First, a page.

Strange words have come from Fiji's Prime Minister, announcing that for those who didn't vote for him, well, it seems they don't want (his kind of) development.  Rather odd words when a Prime Minister is there for everyone and who voted for who, is past and gone.  Vanua Levu people DO want development  and development projects of course, but there are other concerns as well that go alongside projects.
from today's Fiji Times.

PM's worry

Salaseini Moceiwai
Sunday, October 26, 2014
PRIME Minister Rear Admiral (Ret) Voreqe Bainimarama says he's a bit worried about continuing with development projects in the Northern Division because a lot of voters there didn't vote for the FijiFirst party in the recent general election.
While addressing government officials and some villagers at Naulumatua House in Nabouwalu, Bua yesterday, Mr Bainimarama said a lot of people didn't want developments to take place in their respective settings, prompting them to vote for SODELPA (Social Democratic Liberal Party).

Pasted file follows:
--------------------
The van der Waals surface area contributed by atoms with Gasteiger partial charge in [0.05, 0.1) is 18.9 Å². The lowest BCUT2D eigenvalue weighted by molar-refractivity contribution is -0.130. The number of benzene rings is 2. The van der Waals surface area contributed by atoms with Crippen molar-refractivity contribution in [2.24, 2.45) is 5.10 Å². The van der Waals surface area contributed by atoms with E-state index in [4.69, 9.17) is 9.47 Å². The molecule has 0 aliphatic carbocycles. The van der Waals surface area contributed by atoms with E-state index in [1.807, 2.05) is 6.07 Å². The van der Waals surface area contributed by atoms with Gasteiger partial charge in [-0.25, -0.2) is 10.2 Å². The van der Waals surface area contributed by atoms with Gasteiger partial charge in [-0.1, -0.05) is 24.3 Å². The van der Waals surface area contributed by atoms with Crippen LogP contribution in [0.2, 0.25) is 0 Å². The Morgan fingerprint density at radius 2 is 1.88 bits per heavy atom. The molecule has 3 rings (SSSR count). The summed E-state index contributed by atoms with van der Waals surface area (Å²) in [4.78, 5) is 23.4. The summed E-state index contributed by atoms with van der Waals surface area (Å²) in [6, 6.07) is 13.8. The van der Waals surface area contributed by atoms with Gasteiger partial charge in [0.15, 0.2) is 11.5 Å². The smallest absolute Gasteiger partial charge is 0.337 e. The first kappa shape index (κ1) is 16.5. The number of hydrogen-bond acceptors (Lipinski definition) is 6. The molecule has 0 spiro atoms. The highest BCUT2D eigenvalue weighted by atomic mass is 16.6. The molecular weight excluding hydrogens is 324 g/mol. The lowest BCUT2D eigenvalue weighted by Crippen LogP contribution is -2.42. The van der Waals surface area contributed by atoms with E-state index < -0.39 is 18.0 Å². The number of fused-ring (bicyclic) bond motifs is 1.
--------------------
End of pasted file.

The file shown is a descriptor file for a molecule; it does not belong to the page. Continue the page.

Accompanied by wife, Mary and Labour Minister Jioje Konrote and some government officials, this was Mr Bainimarama's first official tour of the North after the election.
"Dua na i wiliwili levu ni koro e Vanua Levu e ra sega ni vinakata na veivakatorocaketaki baleta ni ra sega ni digitaka na FijiFirst. E ra a digitaka ga na SODELPA (A high number of villages on Vanua Levu don't want developments because they didn't choose FijiFirst. They only chose SODELPA)."
Mr Bainimarama said such voters only wanted the restoration of the GCC and discussions about the church but they didn't want free bus fare, among other developments and incentives his government had provided for the people of Fiji.
"That's the bit that I am worried about right now, whether we should continue with developments or not in Vanua Levu."
However, Mr Bainimarama said this would be an inclusive government.
"This will be an inclusive government as I have said earlier but at the same time, we'll have to be worried about those people who don't want developments. Let's not shove developments down their throats."
He added development projects tabled out by the Commissioner Northern were basically the government's but unfortunately, a lot of people in the North didn't want them.